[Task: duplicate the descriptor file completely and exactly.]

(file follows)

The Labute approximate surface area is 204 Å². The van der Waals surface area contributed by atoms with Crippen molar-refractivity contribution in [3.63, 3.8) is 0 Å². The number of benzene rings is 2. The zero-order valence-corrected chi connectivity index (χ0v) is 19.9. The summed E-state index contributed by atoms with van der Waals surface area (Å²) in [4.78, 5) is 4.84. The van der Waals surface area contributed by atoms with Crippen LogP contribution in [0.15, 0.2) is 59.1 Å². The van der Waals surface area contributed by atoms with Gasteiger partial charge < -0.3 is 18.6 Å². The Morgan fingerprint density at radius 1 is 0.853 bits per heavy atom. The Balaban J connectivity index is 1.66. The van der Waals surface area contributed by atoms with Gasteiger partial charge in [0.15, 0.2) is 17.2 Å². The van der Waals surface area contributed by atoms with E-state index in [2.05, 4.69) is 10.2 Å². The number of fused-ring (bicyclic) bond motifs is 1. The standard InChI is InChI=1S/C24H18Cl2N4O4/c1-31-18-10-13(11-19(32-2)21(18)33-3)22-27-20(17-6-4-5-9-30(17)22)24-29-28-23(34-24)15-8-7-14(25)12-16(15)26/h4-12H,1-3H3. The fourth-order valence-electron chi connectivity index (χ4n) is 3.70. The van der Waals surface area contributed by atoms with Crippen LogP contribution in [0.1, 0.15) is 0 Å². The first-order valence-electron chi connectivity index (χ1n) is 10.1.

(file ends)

The Labute approximate surface area is 204 Å². The van der Waals surface area contributed by atoms with Crippen molar-refractivity contribution in [3.63, 3.8) is 0 Å². The number of benzene rings is 2. The zero-order valence-corrected chi connectivity index (χ0v) is 19.9. The summed E-state index contributed by atoms with van der Waals surface area (Å²) in [4.78, 5) is 4.84. The van der Waals surface area contributed by atoms with Crippen LogP contribution in [0.15, 0.2) is 59.1 Å². The van der Waals surface area contributed by atoms with Gasteiger partial charge < -0.3 is 18.6 Å². The Morgan fingerprint density at radius 1 is 0.853 bits per heavy atom. The Balaban J connectivity index is 1.66. The van der Waals surface area contributed by atoms with Gasteiger partial charge in [0.15, 0.2) is 17.2 Å². The van der Waals surface area contributed by atoms with E-state index in [2.05, 4.69) is 10.2 Å². The number of fused-ring (bicyclic) bond motifs is 1. The standard InChI is InChI=1S/C24H18Cl2N4O4/c1-31-18-10-13(11-19(32-2)21(18)33-3)22-27-20(17-6-4-5-9-30(17)22)24-29-28-23(34-24)15-8-7-14(25)12-16(15)26/h4-12H,1-3H3. The fourth-order valence-electron chi connectivity index (χ4n) is 3.70. The van der Waals surface area contributed by atoms with Crippen LogP contribution in [0.1, 0.15) is 0 Å². The first-order valence-electron chi connectivity index (χ1n) is 10.1.